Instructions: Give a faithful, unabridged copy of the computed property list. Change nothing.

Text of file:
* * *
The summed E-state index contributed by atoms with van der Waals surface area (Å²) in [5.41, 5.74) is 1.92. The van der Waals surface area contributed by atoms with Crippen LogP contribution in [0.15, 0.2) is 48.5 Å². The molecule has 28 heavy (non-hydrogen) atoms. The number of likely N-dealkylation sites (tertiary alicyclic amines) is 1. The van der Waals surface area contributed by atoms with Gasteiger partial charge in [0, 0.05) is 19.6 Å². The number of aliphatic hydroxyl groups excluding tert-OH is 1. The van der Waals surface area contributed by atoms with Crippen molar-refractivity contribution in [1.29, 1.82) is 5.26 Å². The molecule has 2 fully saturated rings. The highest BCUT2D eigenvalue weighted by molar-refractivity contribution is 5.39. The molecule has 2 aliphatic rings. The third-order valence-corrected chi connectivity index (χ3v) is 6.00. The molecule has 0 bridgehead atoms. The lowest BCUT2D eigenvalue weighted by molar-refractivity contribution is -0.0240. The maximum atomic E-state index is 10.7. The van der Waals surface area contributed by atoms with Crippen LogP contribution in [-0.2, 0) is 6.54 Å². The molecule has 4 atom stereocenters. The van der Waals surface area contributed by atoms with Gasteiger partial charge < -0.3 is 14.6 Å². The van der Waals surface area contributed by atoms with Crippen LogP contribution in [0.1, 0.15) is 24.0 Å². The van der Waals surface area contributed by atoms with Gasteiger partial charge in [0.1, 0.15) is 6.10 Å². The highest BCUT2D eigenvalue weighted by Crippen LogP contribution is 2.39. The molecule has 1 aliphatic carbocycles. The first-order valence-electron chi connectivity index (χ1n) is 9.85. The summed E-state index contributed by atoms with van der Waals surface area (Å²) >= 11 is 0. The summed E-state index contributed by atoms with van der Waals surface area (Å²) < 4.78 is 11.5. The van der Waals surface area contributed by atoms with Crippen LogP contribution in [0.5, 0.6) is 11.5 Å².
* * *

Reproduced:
The summed E-state index contributed by atoms with van der Waals surface area (Å²) in [5.41, 5.74) is 1.92. The van der Waals surface area contributed by atoms with Crippen LogP contribution in [0.15, 0.2) is 48.5 Å². The molecule has 28 heavy (non-hydrogen) atoms. The number of likely N-dealkylation sites (tertiary alicyclic amines) is 1. The van der Waals surface area contributed by atoms with Gasteiger partial charge in [0, 0.05) is 19.6 Å². The number of aliphatic hydroxyl groups excluding tert-OH is 1. The van der Waals surface area contributed by atoms with Crippen molar-refractivity contribution in [1.29, 1.82) is 5.26 Å². The molecule has 2 fully saturated rings. The highest BCUT2D eigenvalue weighted by molar-refractivity contribution is 5.39. The molecule has 2 aliphatic rings. The third-order valence-corrected chi connectivity index (χ3v) is 6.00. The molecule has 0 bridgehead atoms. The lowest BCUT2D eigenvalue weighted by molar-refractivity contribution is -0.0240. The maximum atomic E-state index is 10.7. The van der Waals surface area contributed by atoms with Crippen LogP contribution in [-0.2, 0) is 6.54 Å². The molecule has 4 atom stereocenters. The van der Waals surface area contributed by atoms with Gasteiger partial charge < -0.3 is 14.6 Å². The van der Waals surface area contributed by atoms with Crippen LogP contribution in [0.1, 0.15) is 24.0 Å². The van der Waals surface area contributed by atoms with Gasteiger partial charge in [0.1, 0.15) is 6.10 Å². The highest BCUT2D eigenvalue weighted by Crippen LogP contribution is 2.39. The molecule has 1 aliphatic carbocycles. The first-order valence-electron chi connectivity index (χ1n) is 9.85. The summed E-state index contributed by atoms with van der Waals surface area (Å²) >= 11 is 0. The summed E-state index contributed by atoms with van der Waals surface area (Å²) < 4.78 is 11.5. The van der Waals surface area contributed by atoms with Crippen LogP contribution in [0.5, 0.6) is 11.5 Å².